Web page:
College Connect: College plans survive family’s financial storm

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By Benjamin Dashley, Ball State University

All too quickly it was gone. Years of money set aside for my education – tucked away into supposedly safe investments, mutual funds, bank accounts. Gone.

My family, like so many others during the Great Recession, lost half a lifetime’s worth of savings as the market shuddered and investments collapsed.

For 18 years my folks had stashed away savings in a college fund. It was money they could have spent on cars and vacations, but the savings evaporated when the market tanked.

I needed nearly $20,000 a year for school and got a bad feeling when my dad asked me to sit down for a chat.

“We need to talk,” he said. One look at his face said this wasn’t going to be good.

My stepmom and I walked into the living room, the place in our house where guests are entertained or – in this case – where really bad news is delivered.

He got right to it: “I’m not sure how we can pay for your school.”

There was more. An explanation of investments, of tough times. The bottom line, well, he’d just said it.

I listened to the numbers, and tried not to cry. All those years of planning.

In any crisis response there has to be a plan.

Luckily, my folks, if they couldn’t avoid a financial wipeout, had at least followed the first rule of investing – diversify.

They still had a pretty healthy savings account, and my dad made pretty good money as general manager of a cemetery.

But this was still tough – for them as well as me. They had just bought a property for their retirement in Kentucky, a dream my dad has held since we took our family vacations down in what he calls “America’s best-kept secret.”

Also in consideration was our recent move to California. With a house that cost almost five times what our house in Indiana cost to build, it was not exactly the best time to lose thousands of dollars put away for “safe” keeping.

On top of all that, just after I moved to school my dad lost his job. Another income source had disappeared, leaving my future as a student in a haze of uncertainty.

So the hits just kept coming. Time and again, money had slipped right out from underneath my feet. I don’t qualify for grants or most other financial aid due to my dad’s income (he found another job, but doesn’t earn nearly as much as he used to).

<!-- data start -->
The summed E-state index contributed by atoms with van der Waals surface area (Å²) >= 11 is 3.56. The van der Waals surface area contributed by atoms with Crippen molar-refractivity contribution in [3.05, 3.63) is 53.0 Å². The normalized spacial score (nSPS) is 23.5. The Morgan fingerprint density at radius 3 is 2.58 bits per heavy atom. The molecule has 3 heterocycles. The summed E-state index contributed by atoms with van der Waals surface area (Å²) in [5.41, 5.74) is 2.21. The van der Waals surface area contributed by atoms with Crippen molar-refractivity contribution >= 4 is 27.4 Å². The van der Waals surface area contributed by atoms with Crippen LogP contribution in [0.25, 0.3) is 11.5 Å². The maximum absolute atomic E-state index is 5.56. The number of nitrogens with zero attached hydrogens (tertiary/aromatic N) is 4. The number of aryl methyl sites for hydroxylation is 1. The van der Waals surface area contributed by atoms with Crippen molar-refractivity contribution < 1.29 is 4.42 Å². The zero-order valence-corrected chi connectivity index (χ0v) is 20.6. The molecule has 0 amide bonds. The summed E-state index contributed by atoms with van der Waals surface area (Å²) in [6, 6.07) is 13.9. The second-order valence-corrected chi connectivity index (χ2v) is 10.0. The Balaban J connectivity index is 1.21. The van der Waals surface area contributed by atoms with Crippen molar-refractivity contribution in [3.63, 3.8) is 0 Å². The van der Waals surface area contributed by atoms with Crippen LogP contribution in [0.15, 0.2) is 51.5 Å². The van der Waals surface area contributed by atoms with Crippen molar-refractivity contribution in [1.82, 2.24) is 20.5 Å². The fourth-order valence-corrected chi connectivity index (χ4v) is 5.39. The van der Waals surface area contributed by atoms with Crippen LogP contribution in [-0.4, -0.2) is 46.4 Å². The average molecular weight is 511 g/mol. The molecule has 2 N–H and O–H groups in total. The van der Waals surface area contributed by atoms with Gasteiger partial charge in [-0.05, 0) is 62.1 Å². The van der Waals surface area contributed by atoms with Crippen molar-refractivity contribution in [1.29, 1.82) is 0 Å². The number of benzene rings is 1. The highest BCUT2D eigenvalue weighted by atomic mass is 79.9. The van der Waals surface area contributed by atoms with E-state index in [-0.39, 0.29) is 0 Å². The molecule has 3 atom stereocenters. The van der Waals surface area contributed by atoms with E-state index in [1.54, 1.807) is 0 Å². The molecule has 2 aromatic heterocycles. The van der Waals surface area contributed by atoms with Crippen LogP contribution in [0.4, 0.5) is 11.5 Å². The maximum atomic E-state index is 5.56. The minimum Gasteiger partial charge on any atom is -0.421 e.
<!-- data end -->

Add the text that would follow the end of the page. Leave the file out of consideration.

So, again, what now?

I fell back on what we had practiced in our family: You don’t spend what you don’t have.

To make the college numbers work I applied to be a resident assistant, which cuts my college expenses in half.

And trips to the bars are fun, but not necessary. So I only go out every few weeks.

My parents were able to use some of their other savings to keep me in school. I’ve had to take out a loan, but I’m going to graduate next fall in pretty good shape.

“Pretty good” is relative in these days of rising tuition. I’ll owe $10,000, which seems like a lot considering the debt-free college experience we had saved for.

But then I checked, the noted financial aid and college planning site. If you want to feel better, think about the people who are feeling worse.

The $10,000 debt is bad news compared with where we were. But when I looked at where I could be – the $24,651 average in loans for graduates in this country, the pain eased up a little bit.

Yeah, I wish the financial tsunami hadn’t happened to us. But when we picked ourselves up and dried off, I learned the best lesson you can get – in college or out: Save for a rainy day. And when it rains, don’t be surprised.

Benjamin Dashley is a Ball State University senior and forum and assistant news editor of the Ball State Daily News. He became interested in finance after he was a part of his high school’s Academy of Finance.

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